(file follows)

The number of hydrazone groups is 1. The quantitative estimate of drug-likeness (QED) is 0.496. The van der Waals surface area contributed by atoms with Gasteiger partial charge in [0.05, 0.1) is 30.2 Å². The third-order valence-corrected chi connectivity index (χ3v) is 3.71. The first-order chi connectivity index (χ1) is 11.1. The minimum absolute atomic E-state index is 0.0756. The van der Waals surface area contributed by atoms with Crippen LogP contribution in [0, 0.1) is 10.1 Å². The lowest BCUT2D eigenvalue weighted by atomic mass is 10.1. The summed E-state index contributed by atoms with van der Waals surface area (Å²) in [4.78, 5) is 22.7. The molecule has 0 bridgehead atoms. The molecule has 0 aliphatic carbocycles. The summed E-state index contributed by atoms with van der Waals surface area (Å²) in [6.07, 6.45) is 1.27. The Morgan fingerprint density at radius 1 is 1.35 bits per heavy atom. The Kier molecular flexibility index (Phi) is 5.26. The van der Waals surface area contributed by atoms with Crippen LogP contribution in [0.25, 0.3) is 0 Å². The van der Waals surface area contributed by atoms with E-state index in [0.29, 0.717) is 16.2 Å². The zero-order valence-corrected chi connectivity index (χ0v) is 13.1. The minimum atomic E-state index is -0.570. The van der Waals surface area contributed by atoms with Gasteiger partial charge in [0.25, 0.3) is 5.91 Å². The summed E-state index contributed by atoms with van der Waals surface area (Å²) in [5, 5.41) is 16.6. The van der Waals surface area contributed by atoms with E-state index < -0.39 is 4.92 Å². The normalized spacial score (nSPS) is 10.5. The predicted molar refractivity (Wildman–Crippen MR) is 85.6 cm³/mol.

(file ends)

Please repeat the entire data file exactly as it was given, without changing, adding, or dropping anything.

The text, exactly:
The number of hydrazone groups is 1. The quantitative estimate of drug-likeness (QED) is 0.496. The van der Waals surface area contributed by atoms with Gasteiger partial charge in [0.05, 0.1) is 30.2 Å². The third-order valence-corrected chi connectivity index (χ3v) is 3.71. The first-order chi connectivity index (χ1) is 11.1. The minimum absolute atomic E-state index is 0.0756. The van der Waals surface area contributed by atoms with Crippen LogP contribution in [0, 0.1) is 10.1 Å². The lowest BCUT2D eigenvalue weighted by atomic mass is 10.1. The summed E-state index contributed by atoms with van der Waals surface area (Å²) in [4.78, 5) is 22.7. The molecule has 0 bridgehead atoms. The molecule has 0 aliphatic carbocycles. The summed E-state index contributed by atoms with van der Waals surface area (Å²) in [6.07, 6.45) is 1.27. The Morgan fingerprint density at radius 1 is 1.35 bits per heavy atom. The Kier molecular flexibility index (Phi) is 5.26. The van der Waals surface area contributed by atoms with Crippen LogP contribution in [0.25, 0.3) is 0 Å². The van der Waals surface area contributed by atoms with E-state index in [0.29, 0.717) is 16.2 Å². The zero-order valence-corrected chi connectivity index (χ0v) is 13.1. The minimum atomic E-state index is -0.570. The van der Waals surface area contributed by atoms with Gasteiger partial charge in [0.25, 0.3) is 5.91 Å². The summed E-state index contributed by atoms with van der Waals surface area (Å²) in [5, 5.41) is 16.6. The van der Waals surface area contributed by atoms with E-state index < -0.39 is 4.92 Å². The normalized spacial score (nSPS) is 10.5. The predicted molar refractivity (Wildman–Crippen MR) is 85.6 cm³/mol.